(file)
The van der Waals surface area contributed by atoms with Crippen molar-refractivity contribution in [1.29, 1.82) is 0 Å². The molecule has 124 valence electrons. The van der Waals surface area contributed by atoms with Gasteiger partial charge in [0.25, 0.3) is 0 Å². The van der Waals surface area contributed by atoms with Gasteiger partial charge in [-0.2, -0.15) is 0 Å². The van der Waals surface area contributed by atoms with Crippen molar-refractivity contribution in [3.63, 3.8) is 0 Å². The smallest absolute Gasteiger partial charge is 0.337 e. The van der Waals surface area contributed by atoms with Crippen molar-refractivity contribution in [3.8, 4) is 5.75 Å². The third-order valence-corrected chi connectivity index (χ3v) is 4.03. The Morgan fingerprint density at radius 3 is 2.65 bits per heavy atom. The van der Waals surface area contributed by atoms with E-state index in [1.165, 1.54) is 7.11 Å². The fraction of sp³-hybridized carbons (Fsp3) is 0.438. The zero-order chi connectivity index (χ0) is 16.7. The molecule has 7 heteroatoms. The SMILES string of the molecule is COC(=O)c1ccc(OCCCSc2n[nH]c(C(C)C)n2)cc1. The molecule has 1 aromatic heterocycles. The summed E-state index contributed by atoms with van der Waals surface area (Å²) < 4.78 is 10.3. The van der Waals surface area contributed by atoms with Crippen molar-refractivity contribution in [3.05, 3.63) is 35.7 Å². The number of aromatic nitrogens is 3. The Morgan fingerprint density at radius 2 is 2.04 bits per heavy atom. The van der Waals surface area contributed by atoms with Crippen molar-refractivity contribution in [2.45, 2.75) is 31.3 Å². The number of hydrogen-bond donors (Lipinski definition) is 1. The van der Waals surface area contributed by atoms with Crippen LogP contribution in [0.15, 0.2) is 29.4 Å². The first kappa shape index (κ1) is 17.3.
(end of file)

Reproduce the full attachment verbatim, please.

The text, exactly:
The van der Waals surface area contributed by atoms with Crippen molar-refractivity contribution in [1.29, 1.82) is 0 Å². The molecule has 124 valence electrons. The van der Waals surface area contributed by atoms with Gasteiger partial charge in [0.25, 0.3) is 0 Å². The van der Waals surface area contributed by atoms with Gasteiger partial charge in [-0.2, -0.15) is 0 Å². The van der Waals surface area contributed by atoms with Crippen molar-refractivity contribution in [3.63, 3.8) is 0 Å². The smallest absolute Gasteiger partial charge is 0.337 e. The van der Waals surface area contributed by atoms with Crippen molar-refractivity contribution in [3.8, 4) is 5.75 Å². The third-order valence-corrected chi connectivity index (χ3v) is 4.03. The Morgan fingerprint density at radius 3 is 2.65 bits per heavy atom. The van der Waals surface area contributed by atoms with E-state index in [1.165, 1.54) is 7.11 Å². The fraction of sp³-hybridized carbons (Fsp3) is 0.438. The zero-order chi connectivity index (χ0) is 16.7. The molecule has 7 heteroatoms. The SMILES string of the molecule is COC(=O)c1ccc(OCCCSc2n[nH]c(C(C)C)n2)cc1. The molecule has 1 aromatic heterocycles. The summed E-state index contributed by atoms with van der Waals surface area (Å²) < 4.78 is 10.3. The van der Waals surface area contributed by atoms with Crippen molar-refractivity contribution in [3.05, 3.63) is 35.7 Å². The number of aromatic nitrogens is 3. The Morgan fingerprint density at radius 2 is 2.04 bits per heavy atom. The van der Waals surface area contributed by atoms with Crippen molar-refractivity contribution in [2.45, 2.75) is 31.3 Å². The number of hydrogen-bond donors (Lipinski definition) is 1. The van der Waals surface area contributed by atoms with Crippen LogP contribution in [0.15, 0.2) is 29.4 Å². The first kappa shape index (κ1) is 17.3.